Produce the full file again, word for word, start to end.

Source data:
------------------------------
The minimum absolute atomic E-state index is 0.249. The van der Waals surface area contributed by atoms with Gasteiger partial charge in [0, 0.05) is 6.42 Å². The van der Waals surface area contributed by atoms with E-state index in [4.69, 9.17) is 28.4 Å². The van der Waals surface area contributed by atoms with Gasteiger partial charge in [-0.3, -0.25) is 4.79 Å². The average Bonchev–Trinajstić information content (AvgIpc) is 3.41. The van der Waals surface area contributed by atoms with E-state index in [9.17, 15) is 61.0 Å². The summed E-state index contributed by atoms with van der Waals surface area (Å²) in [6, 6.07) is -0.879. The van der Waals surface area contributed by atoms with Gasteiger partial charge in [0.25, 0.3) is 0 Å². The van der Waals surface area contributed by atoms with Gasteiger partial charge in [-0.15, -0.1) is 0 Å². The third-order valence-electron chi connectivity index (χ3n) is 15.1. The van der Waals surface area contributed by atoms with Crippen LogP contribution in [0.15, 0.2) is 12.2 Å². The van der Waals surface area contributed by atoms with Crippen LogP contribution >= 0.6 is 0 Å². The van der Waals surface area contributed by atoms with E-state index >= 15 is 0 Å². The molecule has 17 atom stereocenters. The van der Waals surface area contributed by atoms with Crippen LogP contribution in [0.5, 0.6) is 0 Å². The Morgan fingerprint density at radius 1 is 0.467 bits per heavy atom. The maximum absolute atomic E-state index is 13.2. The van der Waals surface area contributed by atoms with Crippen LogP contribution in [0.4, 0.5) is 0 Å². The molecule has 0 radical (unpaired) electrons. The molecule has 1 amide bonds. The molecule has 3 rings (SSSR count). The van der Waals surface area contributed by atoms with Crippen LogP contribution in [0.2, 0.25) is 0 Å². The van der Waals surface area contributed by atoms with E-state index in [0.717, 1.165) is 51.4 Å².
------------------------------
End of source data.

The minimum absolute atomic E-state index is 0.249. The van der Waals surface area contributed by atoms with Gasteiger partial charge in [0, 0.05) is 6.42 Å². The van der Waals surface area contributed by atoms with E-state index in [4.69, 9.17) is 28.4 Å². The van der Waals surface area contributed by atoms with Gasteiger partial charge in [-0.3, -0.25) is 4.79 Å². The average Bonchev–Trinajstić information content (AvgIpc) is 3.41. The van der Waals surface area contributed by atoms with E-state index in [9.17, 15) is 61.0 Å². The summed E-state index contributed by atoms with van der Waals surface area (Å²) in [6, 6.07) is -0.879. The van der Waals surface area contributed by atoms with Gasteiger partial charge in [0.25, 0.3) is 0 Å². The van der Waals surface area contributed by atoms with Gasteiger partial charge in [-0.15, -0.1) is 0 Å². The third-order valence-electron chi connectivity index (χ3n) is 15.1. The van der Waals surface area contributed by atoms with Crippen LogP contribution in [0.15, 0.2) is 12.2 Å². The van der Waals surface area contributed by atoms with Crippen LogP contribution >= 0.6 is 0 Å². The van der Waals surface area contributed by atoms with E-state index >= 15 is 0 Å². The molecule has 17 atom stereocenters. The van der Waals surface area contributed by atoms with Crippen LogP contribution in [0.5, 0.6) is 0 Å². The Morgan fingerprint density at radius 1 is 0.467 bits per heavy atom. The maximum absolute atomic E-state index is 13.2. The van der Waals surface area contributed by atoms with Crippen LogP contribution in [0.4, 0.5) is 0 Å². The molecule has 0 radical (unpaired) electrons. The molecule has 1 amide bonds. The molecule has 3 rings (SSSR count). The van der Waals surface area contributed by atoms with Crippen LogP contribution in [0.2, 0.25) is 0 Å². The van der Waals surface area contributed by atoms with E-state index in [0.717, 1.165) is 51.4 Å².